CLEVELAND -- Pitcher Paul Byrd, whose admitted use of human growth hormone served as a backdrop to the end of Cleveland's season, had his $7.5 million club option for 2008 picked up by the Indians on Tuesday.
Before Game 7 the American League Championship Series in Boston, Byrd acknowledged taking HGH after the San Francisco Chronicle reported he spent nearly $25,000 on the banned drug and syringes from 2002-05.
The 36-year-old Byrd claims he took HGH for a medical condition and did so only under a doctor's supervision.
Byrd has not yet met with Major League Baseball to discuss his use of the performance-enhancing drug. He could face a possible suspension.
Indians general manager Mark Shapiro said the club weighed all factors before exercising the option without hesitation.
"Looking at his on-field contributions and the teammate he's
been in our clubhouse and the person he's been off the field in our
community the last two years, it was a decision we were very
comfortable with," Shapiro said. "It's safe to say we considered
very carefully and in a detailed fashion every component of the
Shapiro said he was unaware of Byrd's use of HGH until two days before Game 7. The newspaper reported Byrd had purchased HGH while pitching for the Kansas City Royals, Atlanta Braves and Los Angeles Angels.
On a conference call from the GM meetings in Orlando, Fla., Shapiro said he has not heard from baseball officials about Byrd and that he has not had any lengthy talks with the pitcher about his HGH use.
Byrd went 15-8 with a 4.59 ERA in 31 starts during the regular season. It was his highest win total since 2002, when he was with the Royals.
During the AL playoffs, Byrd beat New York in Game 4 as the Indians knocked out the Yankees. He also won Game 4 of the ALCS over the Red Sox, who rallied from a 3-1 deficit to eliminate Cleveland before sweeping the Colorado Rockies in the World Series.
But on the morning of Game 7, Byrd's past use of HGH became an issue that caused a pregame distraction and seemed to cloud his future in Cleveland.
Byrd held a news conference before the decisive game at Fenway Park, where he said he was taking HGH for a "pituitary tumor." He wouldn't elaborate on his condition and would not answer questions about whether he was still taking the drug.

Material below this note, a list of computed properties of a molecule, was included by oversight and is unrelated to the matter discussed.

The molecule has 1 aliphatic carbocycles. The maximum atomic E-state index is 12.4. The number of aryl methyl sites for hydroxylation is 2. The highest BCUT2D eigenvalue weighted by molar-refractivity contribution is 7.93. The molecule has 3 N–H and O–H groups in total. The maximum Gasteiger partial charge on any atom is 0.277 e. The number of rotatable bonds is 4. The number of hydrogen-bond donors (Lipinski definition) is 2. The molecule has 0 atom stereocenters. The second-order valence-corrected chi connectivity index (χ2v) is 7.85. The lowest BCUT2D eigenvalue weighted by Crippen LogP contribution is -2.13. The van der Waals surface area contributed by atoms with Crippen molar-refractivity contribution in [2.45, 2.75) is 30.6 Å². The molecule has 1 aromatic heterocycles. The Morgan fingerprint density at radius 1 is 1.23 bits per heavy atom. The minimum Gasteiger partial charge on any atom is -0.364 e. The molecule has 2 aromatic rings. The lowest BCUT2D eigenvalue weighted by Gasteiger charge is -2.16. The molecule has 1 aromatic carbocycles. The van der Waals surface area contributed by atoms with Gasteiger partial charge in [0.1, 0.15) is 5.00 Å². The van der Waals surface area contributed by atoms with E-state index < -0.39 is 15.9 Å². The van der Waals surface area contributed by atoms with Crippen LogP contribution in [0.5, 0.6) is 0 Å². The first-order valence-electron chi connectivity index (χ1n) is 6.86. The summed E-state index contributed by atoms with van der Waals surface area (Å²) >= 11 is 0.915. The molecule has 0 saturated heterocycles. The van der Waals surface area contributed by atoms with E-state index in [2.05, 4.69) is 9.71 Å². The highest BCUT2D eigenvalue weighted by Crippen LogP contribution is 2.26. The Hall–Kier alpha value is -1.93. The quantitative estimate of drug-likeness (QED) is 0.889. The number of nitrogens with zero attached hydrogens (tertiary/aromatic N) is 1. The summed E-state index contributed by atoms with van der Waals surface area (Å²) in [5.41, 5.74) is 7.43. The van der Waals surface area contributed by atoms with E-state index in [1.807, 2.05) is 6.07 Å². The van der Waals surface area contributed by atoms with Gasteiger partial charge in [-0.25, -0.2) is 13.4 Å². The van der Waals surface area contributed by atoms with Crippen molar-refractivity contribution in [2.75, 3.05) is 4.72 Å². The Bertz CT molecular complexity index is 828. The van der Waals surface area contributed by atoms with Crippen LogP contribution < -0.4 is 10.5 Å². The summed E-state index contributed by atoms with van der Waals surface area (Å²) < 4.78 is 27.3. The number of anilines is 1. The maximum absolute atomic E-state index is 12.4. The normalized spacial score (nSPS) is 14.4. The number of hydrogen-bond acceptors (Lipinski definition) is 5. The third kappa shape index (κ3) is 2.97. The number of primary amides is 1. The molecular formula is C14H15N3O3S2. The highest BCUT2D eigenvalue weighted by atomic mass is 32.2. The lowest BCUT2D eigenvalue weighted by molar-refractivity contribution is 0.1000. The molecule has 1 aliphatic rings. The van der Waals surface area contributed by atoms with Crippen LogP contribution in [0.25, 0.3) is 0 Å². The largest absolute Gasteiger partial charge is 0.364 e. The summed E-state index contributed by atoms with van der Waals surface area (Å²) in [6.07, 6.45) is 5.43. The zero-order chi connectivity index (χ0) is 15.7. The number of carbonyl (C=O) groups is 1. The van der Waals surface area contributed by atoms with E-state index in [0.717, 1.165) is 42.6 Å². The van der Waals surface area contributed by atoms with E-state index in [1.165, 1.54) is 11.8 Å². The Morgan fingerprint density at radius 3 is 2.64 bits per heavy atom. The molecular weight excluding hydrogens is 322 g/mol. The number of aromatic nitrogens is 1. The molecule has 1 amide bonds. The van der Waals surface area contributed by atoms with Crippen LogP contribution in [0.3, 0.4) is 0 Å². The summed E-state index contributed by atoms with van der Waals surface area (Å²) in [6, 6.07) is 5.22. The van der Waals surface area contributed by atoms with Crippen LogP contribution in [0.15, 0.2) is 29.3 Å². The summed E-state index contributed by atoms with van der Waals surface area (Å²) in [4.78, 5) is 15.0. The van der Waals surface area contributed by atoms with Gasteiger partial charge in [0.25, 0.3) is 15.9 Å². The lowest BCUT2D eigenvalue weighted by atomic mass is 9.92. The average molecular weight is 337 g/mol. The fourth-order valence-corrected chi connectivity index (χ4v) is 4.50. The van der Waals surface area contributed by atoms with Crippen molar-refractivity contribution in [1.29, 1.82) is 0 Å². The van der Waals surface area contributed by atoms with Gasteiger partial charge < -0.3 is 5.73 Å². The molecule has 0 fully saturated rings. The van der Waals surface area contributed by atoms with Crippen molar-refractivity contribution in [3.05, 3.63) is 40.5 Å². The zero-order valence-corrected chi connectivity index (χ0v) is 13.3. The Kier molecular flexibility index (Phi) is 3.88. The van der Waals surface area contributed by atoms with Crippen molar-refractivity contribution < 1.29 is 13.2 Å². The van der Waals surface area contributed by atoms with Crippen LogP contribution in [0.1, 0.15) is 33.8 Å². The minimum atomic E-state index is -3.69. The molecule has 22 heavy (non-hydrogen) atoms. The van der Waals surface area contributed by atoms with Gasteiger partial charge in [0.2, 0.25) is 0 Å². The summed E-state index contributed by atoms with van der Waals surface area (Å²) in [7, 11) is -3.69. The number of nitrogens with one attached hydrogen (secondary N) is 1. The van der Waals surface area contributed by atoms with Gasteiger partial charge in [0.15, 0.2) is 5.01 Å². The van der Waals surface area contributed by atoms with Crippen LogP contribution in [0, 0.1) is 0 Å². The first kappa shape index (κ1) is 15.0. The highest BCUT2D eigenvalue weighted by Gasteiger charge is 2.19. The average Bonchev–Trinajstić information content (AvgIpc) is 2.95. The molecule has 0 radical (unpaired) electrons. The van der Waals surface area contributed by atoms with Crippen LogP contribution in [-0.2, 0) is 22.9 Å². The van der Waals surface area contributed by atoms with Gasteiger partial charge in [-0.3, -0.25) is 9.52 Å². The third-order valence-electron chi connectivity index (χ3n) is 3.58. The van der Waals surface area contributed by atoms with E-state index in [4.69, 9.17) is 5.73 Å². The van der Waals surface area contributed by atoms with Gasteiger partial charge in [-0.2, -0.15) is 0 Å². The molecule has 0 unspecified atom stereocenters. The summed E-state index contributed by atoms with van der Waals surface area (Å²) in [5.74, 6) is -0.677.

He strongly denied hiding his use of HGH, banned by baseball in 2005. The newspaper reported Byrd made his final purchase of HGH a week before the ban began.
Byrd said baseball officials knew he had been taking the drug, which he said he often stored in clubhouse refrigerators.
Although his saves were rarely routine, Borowski got the job done for the Indians in 2007 -- his first season with the club. Cleveland entered spring training without a closer and signed Borowski, Keith Foulke and Roberto Hernandez in the offseason, hoping one would pan out.
After Foulke retired, Borowski was handed the job and ran with it. The 36-year-old journeyman became the first pitcher in history to lead the league in saves with an ERA over 5.00.
"I know it wasn't always pretty the way he got it done," Shapiro said. "But he got it done."
Borowski was confident the Indians would pick up his option. Now that he's had a year back in the AL, the 36-year-old, who spent 2006 with Florida, believes his numbers will improve next season.
"I had a couple outings that blew some of those [statistics] out of the water," he said. "I wish it was like golf and you could get a couple mulligans. I can get my ERA and [opponents] batting average lower. As long as my save total stays up there I'll be happy."
Fultz went 4-3 with a 2.92 ERA in 49 games. His role diminished when Rafael Perez came up from Triple-A Buffalo and became one of the league's dominant lefties. With Perez around, the 34-year-old Fultz could become a trade option this winter.